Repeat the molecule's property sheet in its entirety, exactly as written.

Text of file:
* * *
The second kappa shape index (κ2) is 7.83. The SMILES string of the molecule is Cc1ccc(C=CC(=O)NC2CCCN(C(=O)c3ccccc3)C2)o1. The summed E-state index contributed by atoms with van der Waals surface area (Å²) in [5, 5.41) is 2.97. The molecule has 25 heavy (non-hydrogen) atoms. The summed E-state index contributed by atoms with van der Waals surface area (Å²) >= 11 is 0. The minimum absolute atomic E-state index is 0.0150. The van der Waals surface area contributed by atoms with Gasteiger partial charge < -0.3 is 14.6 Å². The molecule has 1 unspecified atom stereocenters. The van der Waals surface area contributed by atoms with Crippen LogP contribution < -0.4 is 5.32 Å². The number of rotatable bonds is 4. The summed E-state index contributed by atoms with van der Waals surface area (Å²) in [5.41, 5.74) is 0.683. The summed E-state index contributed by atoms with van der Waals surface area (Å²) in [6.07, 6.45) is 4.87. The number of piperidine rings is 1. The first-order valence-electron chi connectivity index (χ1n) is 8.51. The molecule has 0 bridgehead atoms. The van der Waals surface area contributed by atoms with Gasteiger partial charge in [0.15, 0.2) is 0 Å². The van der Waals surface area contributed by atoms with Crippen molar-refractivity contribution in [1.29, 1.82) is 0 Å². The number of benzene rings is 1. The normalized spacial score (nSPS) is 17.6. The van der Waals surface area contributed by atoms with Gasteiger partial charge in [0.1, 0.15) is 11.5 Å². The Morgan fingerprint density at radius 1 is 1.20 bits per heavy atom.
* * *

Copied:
The second kappa shape index (κ2) is 7.83. The SMILES string of the molecule is Cc1ccc(C=CC(=O)NC2CCCN(C(=O)c3ccccc3)C2)o1. The summed E-state index contributed by atoms with van der Waals surface area (Å²) in [5, 5.41) is 2.97. The molecule has 25 heavy (non-hydrogen) atoms. The summed E-state index contributed by atoms with van der Waals surface area (Å²) >= 11 is 0. The minimum absolute atomic E-state index is 0.0150. The van der Waals surface area contributed by atoms with Gasteiger partial charge < -0.3 is 14.6 Å². The molecule has 1 unspecified atom stereocenters. The van der Waals surface area contributed by atoms with Crippen LogP contribution < -0.4 is 5.32 Å². The number of rotatable bonds is 4. The summed E-state index contributed by atoms with van der Waals surface area (Å²) in [5.41, 5.74) is 0.683. The summed E-state index contributed by atoms with van der Waals surface area (Å²) in [6.07, 6.45) is 4.87. The number of piperidine rings is 1. The first-order valence-electron chi connectivity index (χ1n) is 8.51. The molecule has 0 bridgehead atoms. The van der Waals surface area contributed by atoms with Gasteiger partial charge in [0.15, 0.2) is 0 Å². The van der Waals surface area contributed by atoms with Crippen molar-refractivity contribution in [1.29, 1.82) is 0 Å². The number of benzene rings is 1. The normalized spacial score (nSPS) is 17.6. The van der Waals surface area contributed by atoms with Gasteiger partial charge in [0.1, 0.15) is 11.5 Å². The Morgan fingerprint density at radius 1 is 1.20 bits per heavy atom.